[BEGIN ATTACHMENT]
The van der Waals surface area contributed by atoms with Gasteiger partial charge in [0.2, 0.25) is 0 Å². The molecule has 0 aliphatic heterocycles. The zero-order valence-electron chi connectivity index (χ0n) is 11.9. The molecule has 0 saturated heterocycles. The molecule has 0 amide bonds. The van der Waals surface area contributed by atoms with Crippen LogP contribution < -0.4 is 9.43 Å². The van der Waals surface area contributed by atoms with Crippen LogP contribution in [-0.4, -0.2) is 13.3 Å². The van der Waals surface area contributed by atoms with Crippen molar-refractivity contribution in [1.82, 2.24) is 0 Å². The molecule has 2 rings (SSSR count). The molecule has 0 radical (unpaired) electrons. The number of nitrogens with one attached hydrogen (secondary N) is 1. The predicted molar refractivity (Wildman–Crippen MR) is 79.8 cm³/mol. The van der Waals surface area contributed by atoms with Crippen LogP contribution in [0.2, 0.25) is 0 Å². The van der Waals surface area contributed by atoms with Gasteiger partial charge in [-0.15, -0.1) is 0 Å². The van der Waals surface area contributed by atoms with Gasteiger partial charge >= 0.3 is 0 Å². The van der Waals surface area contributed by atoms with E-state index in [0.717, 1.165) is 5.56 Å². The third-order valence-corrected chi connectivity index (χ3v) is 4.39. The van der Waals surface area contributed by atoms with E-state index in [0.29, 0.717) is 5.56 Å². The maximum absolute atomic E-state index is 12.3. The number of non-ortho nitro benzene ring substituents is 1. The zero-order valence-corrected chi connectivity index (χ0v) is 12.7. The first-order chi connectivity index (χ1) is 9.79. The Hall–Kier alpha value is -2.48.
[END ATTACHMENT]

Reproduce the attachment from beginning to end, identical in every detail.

The van der Waals surface area contributed by atoms with Gasteiger partial charge in [0.2, 0.25) is 0 Å². The molecule has 0 aliphatic heterocycles. The zero-order valence-electron chi connectivity index (χ0n) is 11.9. The molecule has 0 saturated heterocycles. The molecule has 0 amide bonds. The van der Waals surface area contributed by atoms with Crippen LogP contribution < -0.4 is 9.43 Å². The van der Waals surface area contributed by atoms with Crippen LogP contribution in [-0.4, -0.2) is 13.3 Å². The van der Waals surface area contributed by atoms with Crippen molar-refractivity contribution in [1.82, 2.24) is 0 Å². The molecule has 2 rings (SSSR count). The molecule has 0 radical (unpaired) electrons. The number of nitrogens with one attached hydrogen (secondary N) is 1. The predicted molar refractivity (Wildman–Crippen MR) is 79.8 cm³/mol. The van der Waals surface area contributed by atoms with Crippen LogP contribution in [0.2, 0.25) is 0 Å². The van der Waals surface area contributed by atoms with Gasteiger partial charge in [-0.15, -0.1) is 0 Å². The van der Waals surface area contributed by atoms with Gasteiger partial charge >= 0.3 is 0 Å². The van der Waals surface area contributed by atoms with E-state index in [0.717, 1.165) is 5.56 Å². The third-order valence-corrected chi connectivity index (χ3v) is 4.39. The van der Waals surface area contributed by atoms with E-state index in [0.29, 0.717) is 5.56 Å². The maximum absolute atomic E-state index is 12.3. The number of non-ortho nitro benzene ring substituents is 1. The zero-order valence-corrected chi connectivity index (χ0v) is 12.7. The first-order chi connectivity index (χ1) is 9.79. The Hall–Kier alpha value is -2.48.